Departmental shift policy benefitting Taylorsville employees
Oct 02, 2018 11:57AM
● By Jana Klopsch
Taylorsville City Administrator John Taylor (L) and the city’s new Justice Court Clerk Jeff Gallegos have each benefited from the city’s long-standing policy to promote from within, whenever possible. (Taylorsville City)
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Taylorsville City Administrator John Taylor earned a laugh at a recent city council meeting, when he introduced the city’s new Justice Court Clerk. The exact quote was lost to the ages. But in essence, Taylor said, “We had no idea Jeff had the skills and smarts to this job; we were stunned.”
A 1990 Taylorsville High School graduate, Jeff Gallegos said after the meeting he wasn’t surprised the people who interviewed him for the clerk’s position were a bit taken aback.
“I have worked in government for a long time but never in a job that required a college degree,” he said. “While I have been working, I’ve also earned an associate’s degree at Salt Lake Community College and now need just three more classes to earn my bachelor’s degree. After that, I plan to move into a master’s program.”
Perhaps the most interesting thing about Gallegos becoming Clerk of the Taylorsville Justice Court is that he is shifting from the city’s code enforcement division. Additionally, he is replacing in the clerk position, employee Kary Webb, who did just the opposite, moving from clerk into code enforcement.
Administrator Taylor says this type of employee musical chairs is not particularly uncommon.
“We don’t want working for Taylorsville City to be just a job; we want it to be a career,” he said. “We keep our staff count very low for a city our size, and those we do hire, we want to retain. We encourage employees working in one city department to consider job postings in other departments. If it serves our residents and furthers their careers at the same time, that’s great.”
Taylorsville has 52 municipal employees, and Taylor said several have been with the city 20 years, about all the longer Taylorsville has existed as an incorporated city.
“I feel good about our retention record,” he added. “And at least part of that success has come from employees being given a fair shot at moving from one department to another.”
Taylor cited a number of examples. In addition to Gallegos moving from Code Enforcement to the Justice Court—and Webb doing just the opposite—other employees have moved from working the justice court fine payment windows (on the first floor of City Hall) to both the building department and the business licensing division.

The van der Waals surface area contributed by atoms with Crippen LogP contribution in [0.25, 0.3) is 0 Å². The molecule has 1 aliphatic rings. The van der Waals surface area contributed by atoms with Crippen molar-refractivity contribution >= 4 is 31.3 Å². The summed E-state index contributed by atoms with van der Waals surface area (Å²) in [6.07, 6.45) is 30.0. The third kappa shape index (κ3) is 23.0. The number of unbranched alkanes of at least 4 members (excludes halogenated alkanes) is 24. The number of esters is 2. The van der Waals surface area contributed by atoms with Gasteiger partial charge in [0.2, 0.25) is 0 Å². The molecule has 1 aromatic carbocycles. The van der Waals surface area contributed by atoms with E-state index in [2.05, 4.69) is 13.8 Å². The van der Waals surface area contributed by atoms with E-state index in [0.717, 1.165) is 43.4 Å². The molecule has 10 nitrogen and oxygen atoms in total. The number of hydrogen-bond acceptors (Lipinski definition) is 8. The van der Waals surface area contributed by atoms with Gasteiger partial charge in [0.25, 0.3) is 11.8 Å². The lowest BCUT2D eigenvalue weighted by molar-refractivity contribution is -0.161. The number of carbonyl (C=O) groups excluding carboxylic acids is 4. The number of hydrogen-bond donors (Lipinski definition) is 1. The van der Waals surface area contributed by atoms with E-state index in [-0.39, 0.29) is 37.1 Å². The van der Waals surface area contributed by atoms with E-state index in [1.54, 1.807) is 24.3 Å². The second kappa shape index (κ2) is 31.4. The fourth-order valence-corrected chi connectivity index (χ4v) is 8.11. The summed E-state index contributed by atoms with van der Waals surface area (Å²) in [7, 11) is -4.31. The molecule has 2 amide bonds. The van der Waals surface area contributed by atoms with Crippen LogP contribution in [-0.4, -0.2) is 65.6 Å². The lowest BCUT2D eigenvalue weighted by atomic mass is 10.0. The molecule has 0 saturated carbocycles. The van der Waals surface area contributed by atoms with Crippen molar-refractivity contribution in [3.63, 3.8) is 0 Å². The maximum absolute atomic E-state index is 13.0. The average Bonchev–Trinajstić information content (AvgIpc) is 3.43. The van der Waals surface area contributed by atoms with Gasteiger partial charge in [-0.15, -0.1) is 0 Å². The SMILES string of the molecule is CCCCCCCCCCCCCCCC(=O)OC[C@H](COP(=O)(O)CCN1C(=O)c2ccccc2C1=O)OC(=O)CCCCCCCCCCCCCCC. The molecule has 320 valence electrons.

“Working those (Justice Court) windows can be tough; a lot of people aren’t exactly happy when they come in to pay fines,” Taylor said. “[City officials are] more than happy to see those employees apply to other positions, rather than to see them burn out and leave.”
Taylor began working for Taylorsville City as a contract employee, functioning as City Engineer. He remained in that post for five years until he too was able to shift departments, becoming the city’s community services director in 2012. Two years later, he was hired as city administrator.
“Whenever there is a vacancy, we try to let our employees improve their situations by encouraging them to apply,” Taylorsville Mayor Kristie Overson said. “We are happy to give them those opportunities, and a lot of people have done it over the years.”
Overson was involved in the final Gallegos interview for the justice court clerk position.
“I was impressed with his interviewing skills and was glad he had a law enforcement background,” she concluded. “He presented very well, and we were pleased to give him this opportunity.”
Gallegos had also worked as a court bailiff for more than 12 years.
“I guess I have a knack for getting in and learning things when I am on the job,” Gallegos added. “If I commit to something, I try to learn new skills. I have always enjoyed working in the court system.”
“If any of our employees apply for a position—and they meet the minimum qualifications for education and experience—we guarantee them an interview for any job they apply for,” Taylor said. “From there, it is up to them. But we know we have good employees, and they deserve to make their case, face-to-face, for any city position they want.”